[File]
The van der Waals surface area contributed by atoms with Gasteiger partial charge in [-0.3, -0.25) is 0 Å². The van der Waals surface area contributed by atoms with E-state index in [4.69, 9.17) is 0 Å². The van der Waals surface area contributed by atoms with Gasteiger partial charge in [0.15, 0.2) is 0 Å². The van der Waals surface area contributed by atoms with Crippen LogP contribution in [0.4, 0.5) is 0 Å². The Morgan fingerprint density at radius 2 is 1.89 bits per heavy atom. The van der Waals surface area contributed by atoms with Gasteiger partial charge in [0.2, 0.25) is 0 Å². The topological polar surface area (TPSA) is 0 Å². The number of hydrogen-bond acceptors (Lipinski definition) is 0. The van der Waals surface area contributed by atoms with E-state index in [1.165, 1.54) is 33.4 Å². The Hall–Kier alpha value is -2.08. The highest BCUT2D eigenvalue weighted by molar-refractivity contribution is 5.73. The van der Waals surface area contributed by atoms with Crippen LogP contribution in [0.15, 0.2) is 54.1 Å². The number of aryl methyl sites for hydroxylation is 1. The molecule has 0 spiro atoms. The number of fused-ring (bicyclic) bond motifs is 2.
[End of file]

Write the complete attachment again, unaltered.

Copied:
The van der Waals surface area contributed by atoms with Gasteiger partial charge in [-0.3, -0.25) is 0 Å². The van der Waals surface area contributed by atoms with E-state index in [4.69, 9.17) is 0 Å². The van der Waals surface area contributed by atoms with Gasteiger partial charge in [0.15, 0.2) is 0 Å². The van der Waals surface area contributed by atoms with Crippen LogP contribution in [0.4, 0.5) is 0 Å². The Morgan fingerprint density at radius 2 is 1.89 bits per heavy atom. The van der Waals surface area contributed by atoms with Gasteiger partial charge in [0.2, 0.25) is 0 Å². The topological polar surface area (TPSA) is 0 Å². The number of hydrogen-bond acceptors (Lipinski definition) is 0. The van der Waals surface area contributed by atoms with E-state index in [1.165, 1.54) is 33.4 Å². The Hall–Kier alpha value is -2.08. The highest BCUT2D eigenvalue weighted by molar-refractivity contribution is 5.73. The van der Waals surface area contributed by atoms with Crippen LogP contribution in [0.15, 0.2) is 54.1 Å². The number of aryl methyl sites for hydroxylation is 1. The molecule has 0 spiro atoms. The number of fused-ring (bicyclic) bond motifs is 2.